Moral: Wherein we leave Ben alone for awhile and see what ought to be important to the future so that we have the best for the most.
As in, no economic torture (one type), for one thing. There is a lot more to look at.
Earlier, we mentioned a few blogs. We have some on a blog roll. Today, via the CACM (member of ACM since the 1970s), I found another that I'm adding to the blog roll: econfuture| Future Economics and Technology.
The topic of the blog, Economics and Technology, deals with important issues. The particular post that I first saw asks this question: Could Robots and Automation cause an Unemployment Crisis? The post has a link to the CACM article (nice, thanks).
This post is mainly to point to the blog and to change the subject of focus, for awhile. I worked in applied AI (think of this being analogous to applied mathematics) since the early 80s. The particular discipline was Knowledge-Based Engineering (I consider myself a KBEvangelist, of sorts - except, perhaps, I've broadened the basis, of late). I was involved with a wide-range of applications, heavily involved with applying mathematically-based computing. From this, my look at truth engineering was a natural flow.
Aside: My degrees are in economics during which study I emphasized the overlap between economics, mathematics, and computing. The leaning toward AI came from an interest in the development of cybernetics. See this little section, that I wrote, about some thoughts on where KBE might go. Note, please, that engineering is being looked at as applied science (yin/yang). The computer? It does a lot of water muddying; essentially, things get topsy-turvy, thereby (see quasi-empiricism, operational aspects).
So, let's end, for now, with the consideration of near zero being said as of importance. That is to show, of course. Too, all this running after computational assists is problematic from many senses and sides. We'll get to that, folks. In other words. the economy, as defined by markets (especially those of the chimera type), are a house of cards.
Now, one future employment opportunity will be to ride these things. Think of it this way. We have idiots now, pushing out what they see as advanced systems, who have no idea of the side-effects of these things. You see, as long as it fills the pockets of the right people, then who cares? Or, who can fight big pockets?
Aside: Being, which currently is being suppressed in these realms - as in, no consideration given, thereof, always wins. This is not metaphysically driven, either. It's the reality that has not allowed itself to be over-layed with our mathematical constraints (we'll get to this again).
Now, the issue of who will the be bull rider is complicated. There will be a whole lot of intuition involved (trained, of course). Too, though, there very well will be non-elite players. You know, what I am referring has not been recognized, nor looked at, except, perhaps, for some little nuances being looked at by forward thinkers. My hope is that the likes of the elite (of certain types, for now), like the Harvards, will get into the game. To do so will require them to consider that autodidacts aren't silly willies crying "wolf" (or bemoaning lack of genetic makeup, educational opportunities, and the whole list of other things what can lead a person's life to the less than desirable).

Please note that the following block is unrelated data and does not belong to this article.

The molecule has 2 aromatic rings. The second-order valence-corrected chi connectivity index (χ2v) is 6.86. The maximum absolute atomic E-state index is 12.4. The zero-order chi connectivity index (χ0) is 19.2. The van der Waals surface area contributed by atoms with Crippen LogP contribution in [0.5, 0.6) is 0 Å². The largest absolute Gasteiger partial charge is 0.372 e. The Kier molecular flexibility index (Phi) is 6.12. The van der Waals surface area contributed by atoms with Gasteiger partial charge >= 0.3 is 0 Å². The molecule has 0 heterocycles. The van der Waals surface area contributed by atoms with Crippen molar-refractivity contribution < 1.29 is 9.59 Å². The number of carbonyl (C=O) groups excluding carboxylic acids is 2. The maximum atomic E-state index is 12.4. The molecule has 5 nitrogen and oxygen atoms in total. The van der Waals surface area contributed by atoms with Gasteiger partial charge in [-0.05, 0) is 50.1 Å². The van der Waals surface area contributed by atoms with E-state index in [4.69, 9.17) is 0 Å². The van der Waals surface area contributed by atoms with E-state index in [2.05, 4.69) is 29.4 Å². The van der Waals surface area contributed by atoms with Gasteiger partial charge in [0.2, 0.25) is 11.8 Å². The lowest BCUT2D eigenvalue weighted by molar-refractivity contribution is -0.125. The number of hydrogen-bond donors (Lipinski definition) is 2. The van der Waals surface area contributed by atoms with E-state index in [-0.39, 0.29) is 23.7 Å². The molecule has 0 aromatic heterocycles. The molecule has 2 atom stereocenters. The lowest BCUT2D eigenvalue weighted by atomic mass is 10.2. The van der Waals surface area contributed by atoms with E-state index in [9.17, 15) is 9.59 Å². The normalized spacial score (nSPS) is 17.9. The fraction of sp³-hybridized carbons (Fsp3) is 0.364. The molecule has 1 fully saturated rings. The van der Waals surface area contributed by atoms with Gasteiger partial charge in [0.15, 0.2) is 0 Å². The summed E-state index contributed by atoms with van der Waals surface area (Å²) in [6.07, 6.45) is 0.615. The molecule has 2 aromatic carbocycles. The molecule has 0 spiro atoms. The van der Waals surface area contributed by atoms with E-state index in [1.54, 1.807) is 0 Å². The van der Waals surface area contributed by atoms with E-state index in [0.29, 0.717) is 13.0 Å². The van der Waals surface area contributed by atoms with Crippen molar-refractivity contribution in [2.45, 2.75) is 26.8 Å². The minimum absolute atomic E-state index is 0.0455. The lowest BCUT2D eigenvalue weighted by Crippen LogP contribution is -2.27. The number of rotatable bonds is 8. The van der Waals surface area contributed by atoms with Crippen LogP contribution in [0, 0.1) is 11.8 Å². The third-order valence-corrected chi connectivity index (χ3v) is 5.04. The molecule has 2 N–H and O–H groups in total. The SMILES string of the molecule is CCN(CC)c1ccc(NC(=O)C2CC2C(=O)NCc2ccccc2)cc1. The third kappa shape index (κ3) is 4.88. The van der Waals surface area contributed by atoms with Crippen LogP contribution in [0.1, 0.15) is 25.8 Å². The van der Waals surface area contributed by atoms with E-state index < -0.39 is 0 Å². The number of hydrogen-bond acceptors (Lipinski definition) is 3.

As we have seen with the web, all sorts have made money, and success (other types), without the imposition of the top-heavy academic regimen. Non-elite contributions will become a central core issue.
Aside: Any consumer driven economy must allow for means for those consumer's to do their thing without the load of debt (that, folks, is a side-effect of the current regimen that went (ought to have gone) out decades ago).
02/26/2014 -- Acknowledgements for Lucio Arteaga.
08/05/2013 -- Let's see. Financial Engineering needs some attention. Perhaps, with the likes of MIT involved, this discipline can learn to lead the way out of the morass. Expect more on this topic. If things continue as they are, markets will be pure chimera (as in, ca-pital-sinos). Investors? We'll go on about that, too. It's guaranteed that most in the equity markets will lose. Why is that not talked about by those heads we see daily yakking on TV and newer media? No, they would rather go gaga (apologies to the Lady). So, we'll have to address this issue: the point (price) at which loss outweighs any gains to date. All cannot sell to make a profit. Now, there is a way that all could sell high (government as the buyer of last resort - Ben has been doing this, albeit with bonds - yet, it frees up money that can go to equities -- government? of course, taxpayers). We'll have to look at the misuse of mathematics; plus, doers need to be brought back to a respectful position.
07/31/2013 -- Ben cannot unwind or taper down; he has too many Doves.
07/30/2013 -- Oh yes, Watson, and its ilk, will require some thoughtful consideration. You know, that whole thrust makes the human-oriented issues more important.
Sunday Night Futures
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